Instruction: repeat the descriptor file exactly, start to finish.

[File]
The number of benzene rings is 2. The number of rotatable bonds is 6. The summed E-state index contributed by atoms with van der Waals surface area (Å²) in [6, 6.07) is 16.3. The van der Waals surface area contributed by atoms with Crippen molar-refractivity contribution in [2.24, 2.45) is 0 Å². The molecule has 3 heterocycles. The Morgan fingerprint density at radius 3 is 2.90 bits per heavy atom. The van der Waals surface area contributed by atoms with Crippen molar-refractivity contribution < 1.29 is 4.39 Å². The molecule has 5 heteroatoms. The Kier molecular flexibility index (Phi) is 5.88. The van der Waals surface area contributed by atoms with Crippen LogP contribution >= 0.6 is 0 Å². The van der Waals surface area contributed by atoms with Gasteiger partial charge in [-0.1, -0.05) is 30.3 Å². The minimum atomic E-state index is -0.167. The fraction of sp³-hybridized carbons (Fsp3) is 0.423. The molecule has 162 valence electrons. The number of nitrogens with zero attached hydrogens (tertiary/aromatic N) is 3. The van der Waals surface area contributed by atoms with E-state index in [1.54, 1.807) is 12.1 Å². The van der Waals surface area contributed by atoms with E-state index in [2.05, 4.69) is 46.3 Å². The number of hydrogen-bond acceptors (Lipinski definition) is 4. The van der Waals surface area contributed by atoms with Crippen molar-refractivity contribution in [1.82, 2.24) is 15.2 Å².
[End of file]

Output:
The number of benzene rings is 2. The number of rotatable bonds is 6. The summed E-state index contributed by atoms with van der Waals surface area (Å²) in [6, 6.07) is 16.3. The van der Waals surface area contributed by atoms with Crippen molar-refractivity contribution in [2.24, 2.45) is 0 Å². The molecule has 3 heterocycles. The Morgan fingerprint density at radius 3 is 2.90 bits per heavy atom. The van der Waals surface area contributed by atoms with Crippen molar-refractivity contribution < 1.29 is 4.39 Å². The molecule has 5 heteroatoms. The Kier molecular flexibility index (Phi) is 5.88. The van der Waals surface area contributed by atoms with Crippen LogP contribution >= 0.6 is 0 Å². The van der Waals surface area contributed by atoms with Gasteiger partial charge in [-0.1, -0.05) is 30.3 Å². The minimum atomic E-state index is -0.167. The fraction of sp³-hybridized carbons (Fsp3) is 0.423. The molecule has 162 valence electrons. The number of nitrogens with zero attached hydrogens (tertiary/aromatic N) is 3. The van der Waals surface area contributed by atoms with E-state index in [1.54, 1.807) is 12.1 Å². The van der Waals surface area contributed by atoms with E-state index in [2.05, 4.69) is 46.3 Å². The number of hydrogen-bond acceptors (Lipinski definition) is 4. The van der Waals surface area contributed by atoms with Crippen molar-refractivity contribution in [1.82, 2.24) is 15.2 Å².